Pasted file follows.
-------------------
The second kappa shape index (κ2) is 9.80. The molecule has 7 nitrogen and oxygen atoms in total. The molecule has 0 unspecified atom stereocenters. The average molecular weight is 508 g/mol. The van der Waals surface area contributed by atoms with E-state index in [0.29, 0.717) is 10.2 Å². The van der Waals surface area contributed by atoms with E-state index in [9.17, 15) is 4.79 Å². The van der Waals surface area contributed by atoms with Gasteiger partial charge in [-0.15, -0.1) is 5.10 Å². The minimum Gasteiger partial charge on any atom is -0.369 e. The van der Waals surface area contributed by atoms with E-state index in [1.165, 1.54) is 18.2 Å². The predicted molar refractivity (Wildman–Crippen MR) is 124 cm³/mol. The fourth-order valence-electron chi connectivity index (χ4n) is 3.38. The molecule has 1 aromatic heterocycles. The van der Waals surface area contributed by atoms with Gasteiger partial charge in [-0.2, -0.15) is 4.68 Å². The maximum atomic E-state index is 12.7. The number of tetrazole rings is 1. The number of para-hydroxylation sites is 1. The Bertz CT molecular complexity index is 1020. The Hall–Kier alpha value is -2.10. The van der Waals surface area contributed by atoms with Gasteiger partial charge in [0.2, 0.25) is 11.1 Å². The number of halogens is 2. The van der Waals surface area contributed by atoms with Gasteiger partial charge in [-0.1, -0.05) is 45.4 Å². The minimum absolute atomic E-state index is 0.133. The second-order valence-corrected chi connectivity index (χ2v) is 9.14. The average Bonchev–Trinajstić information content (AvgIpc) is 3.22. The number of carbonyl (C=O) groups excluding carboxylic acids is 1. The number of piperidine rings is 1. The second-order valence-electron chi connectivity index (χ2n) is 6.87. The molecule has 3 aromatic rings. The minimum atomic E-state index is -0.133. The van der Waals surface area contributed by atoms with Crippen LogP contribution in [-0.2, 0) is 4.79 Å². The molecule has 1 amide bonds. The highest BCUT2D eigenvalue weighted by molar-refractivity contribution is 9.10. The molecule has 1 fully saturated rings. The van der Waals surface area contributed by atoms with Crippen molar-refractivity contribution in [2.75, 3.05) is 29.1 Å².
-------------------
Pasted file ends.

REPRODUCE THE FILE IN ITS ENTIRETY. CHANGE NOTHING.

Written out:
The second kappa shape index (κ2) is 9.80. The molecule has 7 nitrogen and oxygen atoms in total. The molecule has 0 unspecified atom stereocenters. The average molecular weight is 508 g/mol. The van der Waals surface area contributed by atoms with E-state index in [0.29, 0.717) is 10.2 Å². The van der Waals surface area contributed by atoms with E-state index in [9.17, 15) is 4.79 Å². The van der Waals surface area contributed by atoms with Gasteiger partial charge in [-0.15, -0.1) is 5.10 Å². The minimum Gasteiger partial charge on any atom is -0.369 e. The van der Waals surface area contributed by atoms with E-state index in [1.165, 1.54) is 18.2 Å². The predicted molar refractivity (Wildman–Crippen MR) is 124 cm³/mol. The fourth-order valence-electron chi connectivity index (χ4n) is 3.38. The molecule has 1 aromatic heterocycles. The van der Waals surface area contributed by atoms with Gasteiger partial charge in [-0.2, -0.15) is 4.68 Å². The maximum atomic E-state index is 12.7. The number of tetrazole rings is 1. The number of para-hydroxylation sites is 1. The Bertz CT molecular complexity index is 1020. The Hall–Kier alpha value is -2.10. The van der Waals surface area contributed by atoms with Gasteiger partial charge in [0.2, 0.25) is 11.1 Å². The number of halogens is 2. The van der Waals surface area contributed by atoms with Gasteiger partial charge in [-0.1, -0.05) is 45.4 Å². The minimum absolute atomic E-state index is 0.133. The second-order valence-corrected chi connectivity index (χ2v) is 9.14. The average Bonchev–Trinajstić information content (AvgIpc) is 3.22. The number of carbonyl (C=O) groups excluding carboxylic acids is 1. The number of piperidine rings is 1. The second-order valence-electron chi connectivity index (χ2n) is 6.87. The molecule has 3 aromatic rings. The minimum atomic E-state index is -0.133. The van der Waals surface area contributed by atoms with Crippen LogP contribution in [-0.2, 0) is 4.79 Å². The molecule has 1 amide bonds. The highest BCUT2D eigenvalue weighted by molar-refractivity contribution is 9.10. The molecule has 1 fully saturated rings. The van der Waals surface area contributed by atoms with Crippen molar-refractivity contribution in [2.75, 3.05) is 29.1 Å².